How do you tell if a housing market is scorching hot? One way is to see what portion of homes are designated Redfin Hot Homes. It’s an algorithm Redfin developed to identify homes likely to sell within two weeks. By this measure, Denver, Seattle and Portland are the hottest housing markets of 2016, with Hot Homes making up a larger share of listings than in any other market Redfin tracks. In those markets, and in Boulder, Colorado, more than 60 percent of homes listed this year were forecast to sell within 14 days. By comparison, San Francisco, which is often discussed as one of the hottest housing markets in the country, had 43 percent of homes labeled as Hot Homes.
Indeed, in April a typical home found a buyer eight days after it went to market in Seattle and Portland, Oregon. In Denver, that number was 10 days.
In all three metros, prices are shooting up faster than the national pace.
San Francisco has justifiably gotten lots of ink over the past several years about high prices, low inventory, heated bidding wars and fast sales. But this year, there are three more markets that standout: Denver, Portland and Seattle.
How much have Denver, Portland and Seattle heated up? In April 2012, a typical home in Denver found a buyer in 36 days and in Portland it was 65 days and in Seattle it was 50. Last year, homes in those markets found buyers in 14, 18 and 10 days, respectively. This year, homes are finding buyers seemingly the day they are open for tours.
It’s not unusual for a home in Denver to have more 100 showings in one weekend, with sellers having their pick of up to 30 offers, reports Redfin agent Karla Kirkpatrick Adams.
“The market is moving so quickly that I can no longer use recent sales as a guide for what my clients should offer on a home. Instead, I call listing agents of similar homes that are under contract but haven’t yet sold. I ask them the contract price, which is a more up-to-date reflection of the current market than the prices of homes that have already sold. That way, I can advise my clients accurately,” said Kirkpatrick Adams. “In a more balanced market, that doesn’t happen.”
In Denver, 64 percent of offers Redfin agents wrote last month faced competition. In Portland, that number was 67 percent, while Seattle outpaced them both, with 78 percent of offers facing competition.
The Anatomy of a Hot Real Estate Market
|Days on Market||10||8||19||8||47|
|Average Sale-to-List Price Ratio||101.0%||101.6%||107.0%||102.9%||95.0%|
|Homes Sold Above List Price||48.9%||50.7%||68.3%||56.3%||22.5%|
|Redfin Offers Facing Competition||64%||67%||59%||78%||60%|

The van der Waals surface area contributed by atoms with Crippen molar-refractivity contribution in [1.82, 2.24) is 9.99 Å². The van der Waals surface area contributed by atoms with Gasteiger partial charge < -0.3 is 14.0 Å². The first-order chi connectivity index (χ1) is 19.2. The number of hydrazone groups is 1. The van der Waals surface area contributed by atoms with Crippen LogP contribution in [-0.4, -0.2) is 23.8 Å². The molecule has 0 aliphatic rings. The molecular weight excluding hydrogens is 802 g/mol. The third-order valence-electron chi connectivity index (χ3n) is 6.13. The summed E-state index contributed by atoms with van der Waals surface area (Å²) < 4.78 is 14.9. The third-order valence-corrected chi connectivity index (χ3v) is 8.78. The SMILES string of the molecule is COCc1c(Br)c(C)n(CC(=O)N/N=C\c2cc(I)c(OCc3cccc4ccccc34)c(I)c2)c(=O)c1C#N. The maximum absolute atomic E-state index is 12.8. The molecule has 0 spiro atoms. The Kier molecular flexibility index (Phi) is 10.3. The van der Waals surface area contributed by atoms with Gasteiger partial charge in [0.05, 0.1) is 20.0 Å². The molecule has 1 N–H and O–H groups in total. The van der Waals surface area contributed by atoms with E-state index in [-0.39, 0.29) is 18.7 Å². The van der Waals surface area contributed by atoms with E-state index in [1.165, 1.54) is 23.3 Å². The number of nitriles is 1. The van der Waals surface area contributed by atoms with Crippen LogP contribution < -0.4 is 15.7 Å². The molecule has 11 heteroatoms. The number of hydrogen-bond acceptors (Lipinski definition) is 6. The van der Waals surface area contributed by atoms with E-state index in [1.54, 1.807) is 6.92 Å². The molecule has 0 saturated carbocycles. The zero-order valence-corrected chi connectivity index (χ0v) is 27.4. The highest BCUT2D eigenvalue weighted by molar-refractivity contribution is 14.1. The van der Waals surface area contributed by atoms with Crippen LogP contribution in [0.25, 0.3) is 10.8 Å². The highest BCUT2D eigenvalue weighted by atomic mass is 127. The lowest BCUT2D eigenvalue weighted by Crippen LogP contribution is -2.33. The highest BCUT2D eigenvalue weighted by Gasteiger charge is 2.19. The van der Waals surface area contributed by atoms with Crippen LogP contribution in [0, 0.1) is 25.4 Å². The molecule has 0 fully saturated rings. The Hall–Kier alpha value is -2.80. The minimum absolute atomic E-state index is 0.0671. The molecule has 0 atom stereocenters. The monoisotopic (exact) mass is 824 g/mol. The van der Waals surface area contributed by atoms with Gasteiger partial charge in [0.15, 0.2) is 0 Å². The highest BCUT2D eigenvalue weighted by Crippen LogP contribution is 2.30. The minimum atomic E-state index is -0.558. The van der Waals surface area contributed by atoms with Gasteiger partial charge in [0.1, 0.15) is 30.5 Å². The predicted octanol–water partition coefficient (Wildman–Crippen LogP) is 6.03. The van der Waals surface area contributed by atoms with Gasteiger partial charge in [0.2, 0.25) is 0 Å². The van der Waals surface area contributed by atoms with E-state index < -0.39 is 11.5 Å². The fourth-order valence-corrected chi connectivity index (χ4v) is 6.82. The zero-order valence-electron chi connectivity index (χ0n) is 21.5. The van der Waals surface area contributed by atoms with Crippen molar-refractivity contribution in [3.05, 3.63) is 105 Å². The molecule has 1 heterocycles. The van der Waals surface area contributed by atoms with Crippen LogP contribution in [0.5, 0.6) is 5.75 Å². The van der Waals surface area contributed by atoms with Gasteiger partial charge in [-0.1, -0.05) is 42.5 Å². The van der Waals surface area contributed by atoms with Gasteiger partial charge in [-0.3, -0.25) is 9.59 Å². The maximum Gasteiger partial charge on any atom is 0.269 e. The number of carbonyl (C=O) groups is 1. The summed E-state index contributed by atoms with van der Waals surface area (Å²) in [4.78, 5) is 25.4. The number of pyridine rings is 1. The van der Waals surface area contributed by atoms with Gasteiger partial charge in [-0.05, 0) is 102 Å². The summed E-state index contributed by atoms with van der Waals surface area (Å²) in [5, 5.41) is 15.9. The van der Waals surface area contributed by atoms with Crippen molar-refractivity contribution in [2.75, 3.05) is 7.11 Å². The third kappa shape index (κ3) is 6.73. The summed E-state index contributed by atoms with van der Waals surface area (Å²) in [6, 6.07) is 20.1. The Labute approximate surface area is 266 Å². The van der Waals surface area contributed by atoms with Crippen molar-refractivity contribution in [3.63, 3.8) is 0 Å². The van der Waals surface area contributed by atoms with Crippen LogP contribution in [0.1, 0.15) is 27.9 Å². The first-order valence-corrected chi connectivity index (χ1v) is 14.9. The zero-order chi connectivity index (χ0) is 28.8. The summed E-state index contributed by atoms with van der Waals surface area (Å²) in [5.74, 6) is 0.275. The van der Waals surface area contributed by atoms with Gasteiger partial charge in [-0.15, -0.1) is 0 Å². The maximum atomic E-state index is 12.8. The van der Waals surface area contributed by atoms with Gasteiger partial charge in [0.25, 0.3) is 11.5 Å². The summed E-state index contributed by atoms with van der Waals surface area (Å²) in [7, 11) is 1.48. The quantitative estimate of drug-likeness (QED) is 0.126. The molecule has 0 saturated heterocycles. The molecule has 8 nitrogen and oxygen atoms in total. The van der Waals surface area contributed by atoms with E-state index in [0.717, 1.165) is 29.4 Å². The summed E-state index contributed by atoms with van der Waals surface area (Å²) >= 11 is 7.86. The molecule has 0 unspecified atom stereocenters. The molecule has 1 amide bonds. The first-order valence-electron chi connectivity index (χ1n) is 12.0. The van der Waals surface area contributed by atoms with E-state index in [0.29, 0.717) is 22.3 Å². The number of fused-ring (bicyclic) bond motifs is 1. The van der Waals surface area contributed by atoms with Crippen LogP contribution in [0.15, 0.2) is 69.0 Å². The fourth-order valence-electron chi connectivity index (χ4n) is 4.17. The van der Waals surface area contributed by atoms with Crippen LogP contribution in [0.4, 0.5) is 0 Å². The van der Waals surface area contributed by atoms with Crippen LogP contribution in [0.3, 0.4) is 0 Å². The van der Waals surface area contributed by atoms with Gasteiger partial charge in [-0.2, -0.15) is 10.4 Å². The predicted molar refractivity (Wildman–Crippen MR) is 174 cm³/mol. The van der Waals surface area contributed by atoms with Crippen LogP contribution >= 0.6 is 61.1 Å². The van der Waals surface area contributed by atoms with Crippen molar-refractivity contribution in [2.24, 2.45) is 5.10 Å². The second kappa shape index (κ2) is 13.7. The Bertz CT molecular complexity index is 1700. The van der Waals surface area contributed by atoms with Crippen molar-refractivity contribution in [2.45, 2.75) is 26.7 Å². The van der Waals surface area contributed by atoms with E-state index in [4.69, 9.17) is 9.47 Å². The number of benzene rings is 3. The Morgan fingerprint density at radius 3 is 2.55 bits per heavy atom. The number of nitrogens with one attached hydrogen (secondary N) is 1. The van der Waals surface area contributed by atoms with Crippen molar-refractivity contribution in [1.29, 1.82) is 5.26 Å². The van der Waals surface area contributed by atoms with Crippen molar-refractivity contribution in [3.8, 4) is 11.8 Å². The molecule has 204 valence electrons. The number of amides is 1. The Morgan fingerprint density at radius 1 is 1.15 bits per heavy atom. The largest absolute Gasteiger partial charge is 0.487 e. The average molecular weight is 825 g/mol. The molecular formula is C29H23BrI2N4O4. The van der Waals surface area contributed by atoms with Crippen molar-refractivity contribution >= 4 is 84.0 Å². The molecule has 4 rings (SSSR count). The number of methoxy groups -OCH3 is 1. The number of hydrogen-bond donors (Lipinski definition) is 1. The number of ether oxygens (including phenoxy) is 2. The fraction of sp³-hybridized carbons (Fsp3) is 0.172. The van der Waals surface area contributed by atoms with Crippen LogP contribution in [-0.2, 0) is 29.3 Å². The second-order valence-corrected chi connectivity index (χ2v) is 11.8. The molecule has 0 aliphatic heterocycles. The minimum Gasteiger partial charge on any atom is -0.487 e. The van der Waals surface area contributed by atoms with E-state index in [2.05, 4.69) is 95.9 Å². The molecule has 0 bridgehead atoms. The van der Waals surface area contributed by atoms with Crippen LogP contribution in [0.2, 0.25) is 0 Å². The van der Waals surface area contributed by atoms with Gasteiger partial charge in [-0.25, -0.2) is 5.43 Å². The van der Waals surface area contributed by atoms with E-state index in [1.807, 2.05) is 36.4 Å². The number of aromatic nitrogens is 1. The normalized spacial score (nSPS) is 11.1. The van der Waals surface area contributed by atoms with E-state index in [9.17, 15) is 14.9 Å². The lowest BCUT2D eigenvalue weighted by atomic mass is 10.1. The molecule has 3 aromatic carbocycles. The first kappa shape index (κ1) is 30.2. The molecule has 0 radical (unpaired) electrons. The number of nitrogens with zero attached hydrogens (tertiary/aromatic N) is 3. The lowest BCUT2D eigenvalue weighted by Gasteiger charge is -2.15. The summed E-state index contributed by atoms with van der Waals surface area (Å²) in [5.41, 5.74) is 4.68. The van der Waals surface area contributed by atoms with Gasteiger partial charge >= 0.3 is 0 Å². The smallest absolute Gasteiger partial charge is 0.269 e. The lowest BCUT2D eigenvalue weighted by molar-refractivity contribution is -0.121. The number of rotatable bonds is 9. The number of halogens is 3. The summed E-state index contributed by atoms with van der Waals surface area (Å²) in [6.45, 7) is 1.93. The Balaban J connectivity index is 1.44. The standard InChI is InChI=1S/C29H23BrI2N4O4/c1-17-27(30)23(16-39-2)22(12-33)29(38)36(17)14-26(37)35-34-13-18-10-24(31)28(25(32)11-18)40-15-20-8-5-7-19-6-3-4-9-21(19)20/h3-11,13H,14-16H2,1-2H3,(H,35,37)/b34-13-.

|Median Sale Price||$345,000||$337,000||$1,200,000||$430,000||$263,900|
|Median Sale Price Y-o-Y||9.5%||15.1%||6.2%||7.5%||4.8%|
(All stats from April data, aside from Redfin Offers Facing Competition, which is May data)
Why is this happening? It has to do with the number of homes for sale.
Low Inventory Drives High Prices
Economists consider a housing market that has six months supply to be balanced between buyers and sellers, with anything between five and seven months considered healthy. The fewer months of supply, the more the market favors sellers. As of April, Seattle had 1.2 months supply, Denver had 1.3 months and Portland had 1.4 months, all extremely low numbers.
“Here in Portland, we’re seeing many buyers from out-of-state competing with locals,” Redfin real estate agent Charles Blanchette said. “A lot are paying cash as a way to make their offer more desirable to the seller. That’s led local buyers, most of whom need mortgages, to increase their offer amounts, leading to a surge in prices.”
“One strategy that has led to success for our local buyers is writing a personalized cover letter, where the buyer paints a picture of growing up in the Pacific Northwest, contributing to the community, and how meaningful it would be to live in that particular home. Some sellers care more about their home’s legacy than getting the highest offer,” said Blanchette.
“Strong job growth and relatively affordable home prices have been lightning rods of buyer demand for Denver and Portland,” Redfin chief economist Nela Richardson said. “Their economies have a lot in common with the tech enclaves to the west, Seattle and San Francisco, but there’s a big difference–home prices.”
The typical home in Denver and Portland is an incredible $850,000 less than in San Francisco. Portland and Denver also offer a respite from Seattle, where homes typically sell for around $90,000 more than those two cities. That said, for San Franciscans, Seattle home prices may seem like a great deal.
“The combination of jobs, affordability and a desirable western lifestyle is a triumvirate that buyers are flocking to this year,” Richardson said.